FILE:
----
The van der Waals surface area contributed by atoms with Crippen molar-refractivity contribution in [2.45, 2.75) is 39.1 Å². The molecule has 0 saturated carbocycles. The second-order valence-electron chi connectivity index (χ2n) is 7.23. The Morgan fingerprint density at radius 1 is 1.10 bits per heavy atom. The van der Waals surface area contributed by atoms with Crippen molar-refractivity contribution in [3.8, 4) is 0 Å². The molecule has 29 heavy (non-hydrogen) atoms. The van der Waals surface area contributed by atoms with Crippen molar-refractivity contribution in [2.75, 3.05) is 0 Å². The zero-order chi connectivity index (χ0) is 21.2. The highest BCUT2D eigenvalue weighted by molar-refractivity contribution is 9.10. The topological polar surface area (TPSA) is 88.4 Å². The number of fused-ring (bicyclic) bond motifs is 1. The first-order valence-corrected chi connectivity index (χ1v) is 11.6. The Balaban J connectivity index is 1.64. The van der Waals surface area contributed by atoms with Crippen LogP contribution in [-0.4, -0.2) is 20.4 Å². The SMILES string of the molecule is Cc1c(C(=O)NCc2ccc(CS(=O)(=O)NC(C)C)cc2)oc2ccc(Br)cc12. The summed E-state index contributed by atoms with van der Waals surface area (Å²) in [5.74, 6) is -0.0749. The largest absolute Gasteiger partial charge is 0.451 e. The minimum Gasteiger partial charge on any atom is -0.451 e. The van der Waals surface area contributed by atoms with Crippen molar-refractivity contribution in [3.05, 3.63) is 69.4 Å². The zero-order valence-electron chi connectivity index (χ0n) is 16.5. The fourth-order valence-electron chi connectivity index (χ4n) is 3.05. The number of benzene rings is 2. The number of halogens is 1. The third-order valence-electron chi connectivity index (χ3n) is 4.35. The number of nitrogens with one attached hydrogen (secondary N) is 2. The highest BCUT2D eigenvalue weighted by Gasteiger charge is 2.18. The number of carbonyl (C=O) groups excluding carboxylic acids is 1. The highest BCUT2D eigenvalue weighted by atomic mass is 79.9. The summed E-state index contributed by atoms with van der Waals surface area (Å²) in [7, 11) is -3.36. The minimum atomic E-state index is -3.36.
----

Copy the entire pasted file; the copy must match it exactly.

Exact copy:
The van der Waals surface area contributed by atoms with Crippen molar-refractivity contribution in [2.45, 2.75) is 39.1 Å². The molecule has 0 saturated carbocycles. The second-order valence-electron chi connectivity index (χ2n) is 7.23. The Morgan fingerprint density at radius 1 is 1.10 bits per heavy atom. The van der Waals surface area contributed by atoms with Crippen molar-refractivity contribution in [3.8, 4) is 0 Å². The molecule has 29 heavy (non-hydrogen) atoms. The van der Waals surface area contributed by atoms with Crippen molar-refractivity contribution in [2.75, 3.05) is 0 Å². The zero-order chi connectivity index (χ0) is 21.2. The highest BCUT2D eigenvalue weighted by molar-refractivity contribution is 9.10. The topological polar surface area (TPSA) is 88.4 Å². The number of fused-ring (bicyclic) bond motifs is 1. The first-order valence-corrected chi connectivity index (χ1v) is 11.6. The Balaban J connectivity index is 1.64. The van der Waals surface area contributed by atoms with Crippen LogP contribution in [-0.4, -0.2) is 20.4 Å². The SMILES string of the molecule is Cc1c(C(=O)NCc2ccc(CS(=O)(=O)NC(C)C)cc2)oc2ccc(Br)cc12. The summed E-state index contributed by atoms with van der Waals surface area (Å²) in [5.74, 6) is -0.0749. The largest absolute Gasteiger partial charge is 0.451 e. The minimum Gasteiger partial charge on any atom is -0.451 e. The van der Waals surface area contributed by atoms with Crippen molar-refractivity contribution in [3.05, 3.63) is 69.4 Å². The zero-order valence-electron chi connectivity index (χ0n) is 16.5. The fourth-order valence-electron chi connectivity index (χ4n) is 3.05. The number of benzene rings is 2. The number of halogens is 1. The third-order valence-electron chi connectivity index (χ3n) is 4.35. The number of nitrogens with one attached hydrogen (secondary N) is 2. The highest BCUT2D eigenvalue weighted by Gasteiger charge is 2.18. The number of carbonyl (C=O) groups excluding carboxylic acids is 1. The highest BCUT2D eigenvalue weighted by atomic mass is 79.9. The summed E-state index contributed by atoms with van der Waals surface area (Å²) in [7, 11) is -3.36. The minimum atomic E-state index is -3.36.